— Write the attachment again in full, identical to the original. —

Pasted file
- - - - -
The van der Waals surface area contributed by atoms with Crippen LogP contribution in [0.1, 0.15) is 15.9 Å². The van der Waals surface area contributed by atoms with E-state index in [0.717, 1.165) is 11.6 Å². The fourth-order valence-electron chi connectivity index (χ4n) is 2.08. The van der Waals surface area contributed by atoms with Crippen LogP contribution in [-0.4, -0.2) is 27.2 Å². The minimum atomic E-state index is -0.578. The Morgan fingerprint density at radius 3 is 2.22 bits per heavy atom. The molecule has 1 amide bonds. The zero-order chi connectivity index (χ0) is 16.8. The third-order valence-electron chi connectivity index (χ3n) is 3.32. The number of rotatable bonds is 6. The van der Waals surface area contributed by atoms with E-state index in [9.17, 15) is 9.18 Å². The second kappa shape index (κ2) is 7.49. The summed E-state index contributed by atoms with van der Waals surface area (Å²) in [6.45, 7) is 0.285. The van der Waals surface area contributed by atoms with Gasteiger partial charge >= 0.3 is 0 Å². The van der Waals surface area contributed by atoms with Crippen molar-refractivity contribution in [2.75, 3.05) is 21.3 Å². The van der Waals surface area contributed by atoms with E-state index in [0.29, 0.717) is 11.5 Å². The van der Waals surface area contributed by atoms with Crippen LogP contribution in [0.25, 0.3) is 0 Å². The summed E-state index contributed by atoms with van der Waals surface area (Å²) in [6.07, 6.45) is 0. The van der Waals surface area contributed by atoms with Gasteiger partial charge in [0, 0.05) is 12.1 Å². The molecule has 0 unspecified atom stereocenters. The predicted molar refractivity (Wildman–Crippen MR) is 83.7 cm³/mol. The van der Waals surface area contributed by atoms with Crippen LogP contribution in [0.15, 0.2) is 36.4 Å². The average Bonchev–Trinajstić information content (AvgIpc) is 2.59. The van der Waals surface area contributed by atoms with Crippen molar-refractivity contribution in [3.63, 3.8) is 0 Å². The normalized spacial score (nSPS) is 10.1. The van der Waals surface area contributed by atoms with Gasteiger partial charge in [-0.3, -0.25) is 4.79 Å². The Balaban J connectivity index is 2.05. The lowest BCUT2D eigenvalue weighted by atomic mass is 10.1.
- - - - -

The van der Waals surface area contributed by atoms with Crippen LogP contribution in [0.1, 0.15) is 15.9 Å². The van der Waals surface area contributed by atoms with E-state index in [0.717, 1.165) is 11.6 Å². The fourth-order valence-electron chi connectivity index (χ4n) is 2.08. The van der Waals surface area contributed by atoms with Crippen LogP contribution in [-0.4, -0.2) is 27.2 Å². The minimum atomic E-state index is -0.578. The Morgan fingerprint density at radius 3 is 2.22 bits per heavy atom. The molecule has 1 amide bonds. The zero-order chi connectivity index (χ0) is 16.8. The third-order valence-electron chi connectivity index (χ3n) is 3.32. The number of rotatable bonds is 6. The van der Waals surface area contributed by atoms with E-state index in [9.17, 15) is 9.18 Å². The second kappa shape index (κ2) is 7.49. The summed E-state index contributed by atoms with van der Waals surface area (Å²) in [6.45, 7) is 0.285. The van der Waals surface area contributed by atoms with Gasteiger partial charge >= 0.3 is 0 Å². The van der Waals surface area contributed by atoms with Crippen molar-refractivity contribution in [2.75, 3.05) is 21.3 Å². The van der Waals surface area contributed by atoms with E-state index in [0.29, 0.717) is 11.5 Å². The van der Waals surface area contributed by atoms with Crippen LogP contribution in [0.25, 0.3) is 0 Å². The summed E-state index contributed by atoms with van der Waals surface area (Å²) in [6.07, 6.45) is 0. The van der Waals surface area contributed by atoms with Gasteiger partial charge in [0, 0.05) is 12.1 Å². The molecule has 0 unspecified atom stereocenters. The predicted molar refractivity (Wildman–Crippen MR) is 83.7 cm³/mol. The van der Waals surface area contributed by atoms with Crippen LogP contribution in [0.15, 0.2) is 36.4 Å². The average Bonchev–Trinajstić information content (AvgIpc) is 2.59. The van der Waals surface area contributed by atoms with Crippen molar-refractivity contribution in [3.63, 3.8) is 0 Å². The normalized spacial score (nSPS) is 10.1. The van der Waals surface area contributed by atoms with Gasteiger partial charge in [-0.3, -0.25) is 4.79 Å². The Balaban J connectivity index is 2.05. The lowest BCUT2D eigenvalue weighted by atomic mass is 10.1.